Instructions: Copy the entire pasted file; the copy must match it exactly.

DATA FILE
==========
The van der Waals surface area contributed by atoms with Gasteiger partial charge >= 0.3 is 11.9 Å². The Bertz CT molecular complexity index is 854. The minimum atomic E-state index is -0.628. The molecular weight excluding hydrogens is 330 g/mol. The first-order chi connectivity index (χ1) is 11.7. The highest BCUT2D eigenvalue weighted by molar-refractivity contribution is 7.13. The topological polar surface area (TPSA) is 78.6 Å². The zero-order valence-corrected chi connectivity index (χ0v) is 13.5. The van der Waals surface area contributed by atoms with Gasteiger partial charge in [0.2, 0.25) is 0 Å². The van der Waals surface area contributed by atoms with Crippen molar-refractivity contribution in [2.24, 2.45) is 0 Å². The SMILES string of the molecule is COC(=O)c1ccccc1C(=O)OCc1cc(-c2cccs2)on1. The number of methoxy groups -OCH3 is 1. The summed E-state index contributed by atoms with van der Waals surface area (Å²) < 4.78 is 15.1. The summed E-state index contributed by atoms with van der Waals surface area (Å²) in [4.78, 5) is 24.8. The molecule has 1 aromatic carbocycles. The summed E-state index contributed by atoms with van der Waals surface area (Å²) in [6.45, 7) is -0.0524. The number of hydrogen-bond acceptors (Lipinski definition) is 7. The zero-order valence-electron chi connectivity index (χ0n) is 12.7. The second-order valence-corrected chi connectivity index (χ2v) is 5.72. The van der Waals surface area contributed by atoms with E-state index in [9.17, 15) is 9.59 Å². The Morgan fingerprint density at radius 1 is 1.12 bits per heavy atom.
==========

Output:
The van der Waals surface area contributed by atoms with Gasteiger partial charge >= 0.3 is 11.9 Å². The Bertz CT molecular complexity index is 854. The minimum atomic E-state index is -0.628. The molecular weight excluding hydrogens is 330 g/mol. The first-order chi connectivity index (χ1) is 11.7. The highest BCUT2D eigenvalue weighted by molar-refractivity contribution is 7.13. The topological polar surface area (TPSA) is 78.6 Å². The zero-order valence-corrected chi connectivity index (χ0v) is 13.5. The van der Waals surface area contributed by atoms with Gasteiger partial charge in [0.2, 0.25) is 0 Å². The van der Waals surface area contributed by atoms with Crippen molar-refractivity contribution in [2.24, 2.45) is 0 Å². The SMILES string of the molecule is COC(=O)c1ccccc1C(=O)OCc1cc(-c2cccs2)on1. The number of methoxy groups -OCH3 is 1. The summed E-state index contributed by atoms with van der Waals surface area (Å²) < 4.78 is 15.1. The summed E-state index contributed by atoms with van der Waals surface area (Å²) in [4.78, 5) is 24.8. The molecule has 1 aromatic carbocycles. The summed E-state index contributed by atoms with van der Waals surface area (Å²) in [6.45, 7) is -0.0524. The number of hydrogen-bond acceptors (Lipinski definition) is 7. The zero-order valence-electron chi connectivity index (χ0n) is 12.7. The second-order valence-corrected chi connectivity index (χ2v) is 5.72. The van der Waals surface area contributed by atoms with E-state index in [9.17, 15) is 9.59 Å². The Morgan fingerprint density at radius 1 is 1.12 bits per heavy atom.